- Mixed martial arts helmets have ear pads to prevent serious injuries to the athletes, who do not usually endure such force to the ears.
Types of synthetic fiber used to make some helmets:
In former times lightweight non-metallic protective materials and strong transparent materials for visors were not available. In Greece in ancient times helmets were sometimes strengthened by covering the surface with boars' tusks (= their canine teeth) laid flat.
In Britain in the 18th and 19th centuries gamekeepers, for head protection in fights against poachers, sometimes wore helmets (perhaps more describable as thick bump caps) made of straw bound together with cut bramble.
Types of helmet
See Combat helmet for a list of helmets worn in (ancient and modern) battle combat
- Fighter pilot helmet
- PH helmet—actually a flexible hood: early types of British gas masks
- Leather helmet—aviator and tank operator headgear
Motorcycle and bicycle helmets
- Motorcycle helmet—protective helmet for motorcycle riders
- Bicycle helmet—protective helmet for bicycle riders
- Cricket helmet—protective headgear worn by batsmen in a game of cricket
- A helmet is also worn by a wicket keeper and some fielders close to the batsman.
- Equestrian helmet—protective headgear worn by horse riders
- Batting helmet—protective headgear worn by batters in a game of baseball or softball
- catcher's full face helmet
- Bull riding helmet
- Football helmet—for American football and Canadian football
- Eyeshield—a type of visor for a football helmet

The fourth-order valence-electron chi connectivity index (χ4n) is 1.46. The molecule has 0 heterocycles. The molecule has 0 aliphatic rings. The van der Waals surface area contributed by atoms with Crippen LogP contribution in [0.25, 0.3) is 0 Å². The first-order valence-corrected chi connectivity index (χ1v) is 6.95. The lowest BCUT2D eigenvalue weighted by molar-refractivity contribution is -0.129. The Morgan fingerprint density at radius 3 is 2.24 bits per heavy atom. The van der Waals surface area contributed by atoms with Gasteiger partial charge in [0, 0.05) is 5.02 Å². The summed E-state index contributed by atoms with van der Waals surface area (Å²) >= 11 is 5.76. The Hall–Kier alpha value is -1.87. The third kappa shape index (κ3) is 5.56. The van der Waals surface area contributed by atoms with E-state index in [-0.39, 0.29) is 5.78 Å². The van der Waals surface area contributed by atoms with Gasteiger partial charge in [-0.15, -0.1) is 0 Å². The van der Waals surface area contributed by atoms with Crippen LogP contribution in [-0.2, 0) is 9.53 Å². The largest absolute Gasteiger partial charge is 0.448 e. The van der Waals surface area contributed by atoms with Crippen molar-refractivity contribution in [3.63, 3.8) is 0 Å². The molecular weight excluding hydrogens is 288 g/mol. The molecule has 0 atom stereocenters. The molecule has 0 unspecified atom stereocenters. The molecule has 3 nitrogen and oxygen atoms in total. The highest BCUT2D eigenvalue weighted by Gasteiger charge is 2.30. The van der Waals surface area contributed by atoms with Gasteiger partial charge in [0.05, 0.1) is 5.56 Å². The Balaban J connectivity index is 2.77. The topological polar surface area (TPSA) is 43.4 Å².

- Hockey helmet
- Goalie mask
- Lacrosse helmet
- Pith helmet (a.k.a. sun helmet)
- Ski helmet—protective helmet for skiers
- Association football headgear—protective headgear worn by some association football (soccer) players
- A helmet is worn in bobsledding
- A helmet is worn in the Gaelic sport of hurling
- A helmet may be worn whilst wakeboarding. These helmets must be waterproof and may come with ear protectors to reduce the chance of a burst ear drum after a bad fall
- Safety helmet for scuba diving. Not air-holding. May have a built-in forehead light. Images at .
- Helmets are routinely worn in most forms of auto racing in both driver and pit crew forms.
- Diving helmet—worn by professional divers engaged in surface supplied diving
- Hard hat—often seen on building sites; may have a visor
- Miner's helmet
- Space helmet
- Welding helmet—worn by welders
Protective and emergency services
- Custodian helmet—symbolic British police headgear
- Firefighter's helmet
- Lifeboatman's helmet. The lifeboatman's helmet depicted below (seen at Southport lifeboat station in England on 7 September 2008) covers the same area as a motorcycle helmet including all of the ears, Its casing is thinner, and nearer to the size of the head, and has lengthwise ridges. It has a transparent visor to keep sea spray out of the eyes. It has a chinstrap. Its lining is not padded but inflatable; it has an inflation tube ending at the red nipple (at the bottom of the image), to inflate the lining by mouth to fit it firmly on the head. It has a microphone and an intercom lead.
- Riotsquad helmet
- SWAT team helmet—mostly PASGT type
- Pith helmet—sun protection helmet
- Mahiole—Hawaiian feathered helmet
- Winged helmet—fictional Scandinavian helmet
- Balaclava helmet—not really a helmet, a woollen face covering against cold, sometimes used for concealment